Our philosophy is that we should deal with only one language pair if we want to produce an application worthy of being called a translator, something that would serve not only to amuse people or give a gist or vague idea, or even worse, a distorted resemblance of the original document when translated into the other language, but rather as something that may be of real assistance to the human translator using it. We have produced such an application and it is called ESI, which is the acronym for English Spanish Interpreter. As such, we view ESI Version 4.0 not only as a MT system, but mainly as productivity tool.


The English Spanish Interpreter (ESI) is a text translator capable of translating whole documents from English to Spanish and vice versa at a click of a button in Automatic mode, or sentence by sentence in Interactive Mode where the User has complete command over the translation process.


ESI has been on the market since 1998, but its creation actually began in 1988. We use our own dictionaries, especially designed and constructed for ESI, containing not only the largest number of translation references of any other English-Spanish dictionary in computer form (850,000 entries), but also the largest number of electronically-inferred synonyms (2,000,000 in each language) and also the largest collection of idiomatic phrases, phrasal verbs, particle verbs, adverbial expressions and set-phrases, all with their bidirectional translated correspondences in the other language (225,000).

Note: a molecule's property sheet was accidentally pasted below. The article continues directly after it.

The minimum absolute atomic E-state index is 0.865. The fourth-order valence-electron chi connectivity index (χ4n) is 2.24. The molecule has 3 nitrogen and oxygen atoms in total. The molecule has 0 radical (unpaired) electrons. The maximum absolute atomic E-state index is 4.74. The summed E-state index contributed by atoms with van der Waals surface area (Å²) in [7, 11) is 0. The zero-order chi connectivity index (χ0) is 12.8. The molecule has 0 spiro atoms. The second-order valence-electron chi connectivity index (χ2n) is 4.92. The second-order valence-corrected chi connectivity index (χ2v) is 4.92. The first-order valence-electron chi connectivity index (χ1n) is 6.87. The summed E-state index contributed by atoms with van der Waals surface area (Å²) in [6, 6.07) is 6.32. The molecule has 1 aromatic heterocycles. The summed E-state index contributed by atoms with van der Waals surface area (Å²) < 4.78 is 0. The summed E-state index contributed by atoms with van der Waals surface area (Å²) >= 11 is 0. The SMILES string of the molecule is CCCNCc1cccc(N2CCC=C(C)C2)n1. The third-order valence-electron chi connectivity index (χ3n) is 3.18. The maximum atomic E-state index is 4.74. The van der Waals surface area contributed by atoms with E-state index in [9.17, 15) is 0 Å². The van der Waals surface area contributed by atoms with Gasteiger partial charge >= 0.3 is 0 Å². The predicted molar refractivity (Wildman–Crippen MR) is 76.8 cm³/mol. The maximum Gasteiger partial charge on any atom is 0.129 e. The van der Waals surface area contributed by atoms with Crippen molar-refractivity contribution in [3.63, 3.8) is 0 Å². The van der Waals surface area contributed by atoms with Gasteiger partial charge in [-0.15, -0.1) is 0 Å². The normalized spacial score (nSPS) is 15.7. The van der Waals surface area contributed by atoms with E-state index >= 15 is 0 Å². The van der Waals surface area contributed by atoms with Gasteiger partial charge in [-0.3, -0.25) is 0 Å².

We have no intention of ever replacing the professional human translator. Our aim is only to produce a practical tool, one capable of rendering automatic translations of reasonably good quality as a first draft, which in turn can be easily edited in a semiautomatic, interactive mode guided by the human operator.


All of these considerations, plus the permutational impossibilities described earlier, led us to discard the statistical method from the very start and set about actually seeking patterns and rules capable not only of dealing with the syntax and grammar of the sentence, but also with its semantics, category field and pragmatic content, all concepts introduced for the first time ever by Word Magic Software, and which we consider to be an important breakthrough in the realm of Artificial Intelligence applied to machine translation. We will explain what we mean by those terms later on.


We have to confess that we did not start our research based upon any existing theory or model. We did everything from scratch, even the dictionary. We followed no theory, but rather constructed theories of our own during the process as the need arose. Our strategy has been largely an intuitive ability to devise the most effective way out of countless blind alleys and dead-ends, to arrive at certain rules and theories along the way.